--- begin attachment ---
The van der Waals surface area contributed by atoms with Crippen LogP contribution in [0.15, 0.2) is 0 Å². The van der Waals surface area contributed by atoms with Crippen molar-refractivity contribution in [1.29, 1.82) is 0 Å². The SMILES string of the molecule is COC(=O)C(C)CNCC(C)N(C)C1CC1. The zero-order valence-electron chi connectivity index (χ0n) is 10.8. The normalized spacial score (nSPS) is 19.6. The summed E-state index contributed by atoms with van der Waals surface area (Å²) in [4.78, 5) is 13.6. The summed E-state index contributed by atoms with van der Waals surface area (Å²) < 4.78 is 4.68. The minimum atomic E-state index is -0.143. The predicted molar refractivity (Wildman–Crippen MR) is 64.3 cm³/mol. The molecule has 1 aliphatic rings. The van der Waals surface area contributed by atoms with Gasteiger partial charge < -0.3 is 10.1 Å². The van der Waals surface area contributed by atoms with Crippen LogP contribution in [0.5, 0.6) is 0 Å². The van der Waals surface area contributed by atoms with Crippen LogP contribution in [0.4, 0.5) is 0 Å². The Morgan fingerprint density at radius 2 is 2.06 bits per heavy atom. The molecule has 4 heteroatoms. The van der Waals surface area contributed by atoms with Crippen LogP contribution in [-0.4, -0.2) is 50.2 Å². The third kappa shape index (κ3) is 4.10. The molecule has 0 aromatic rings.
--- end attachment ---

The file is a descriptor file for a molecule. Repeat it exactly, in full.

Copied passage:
The van der Waals surface area contributed by atoms with Crippen LogP contribution in [0.15, 0.2) is 0 Å². The van der Waals surface area contributed by atoms with Crippen molar-refractivity contribution in [1.29, 1.82) is 0 Å². The SMILES string of the molecule is COC(=O)C(C)CNCC(C)N(C)C1CC1. The zero-order valence-electron chi connectivity index (χ0n) is 10.8. The normalized spacial score (nSPS) is 19.6. The summed E-state index contributed by atoms with van der Waals surface area (Å²) in [4.78, 5) is 13.6. The summed E-state index contributed by atoms with van der Waals surface area (Å²) < 4.78 is 4.68. The minimum atomic E-state index is -0.143. The predicted molar refractivity (Wildman–Crippen MR) is 64.3 cm³/mol. The molecule has 1 aliphatic rings. The van der Waals surface area contributed by atoms with Gasteiger partial charge < -0.3 is 10.1 Å². The van der Waals surface area contributed by atoms with Crippen LogP contribution in [0.5, 0.6) is 0 Å². The van der Waals surface area contributed by atoms with Crippen LogP contribution in [0.4, 0.5) is 0 Å². The Morgan fingerprint density at radius 2 is 2.06 bits per heavy atom. The molecule has 4 heteroatoms. The van der Waals surface area contributed by atoms with Crippen LogP contribution in [-0.4, -0.2) is 50.2 Å². The third kappa shape index (κ3) is 4.10. The molecule has 0 aromatic rings.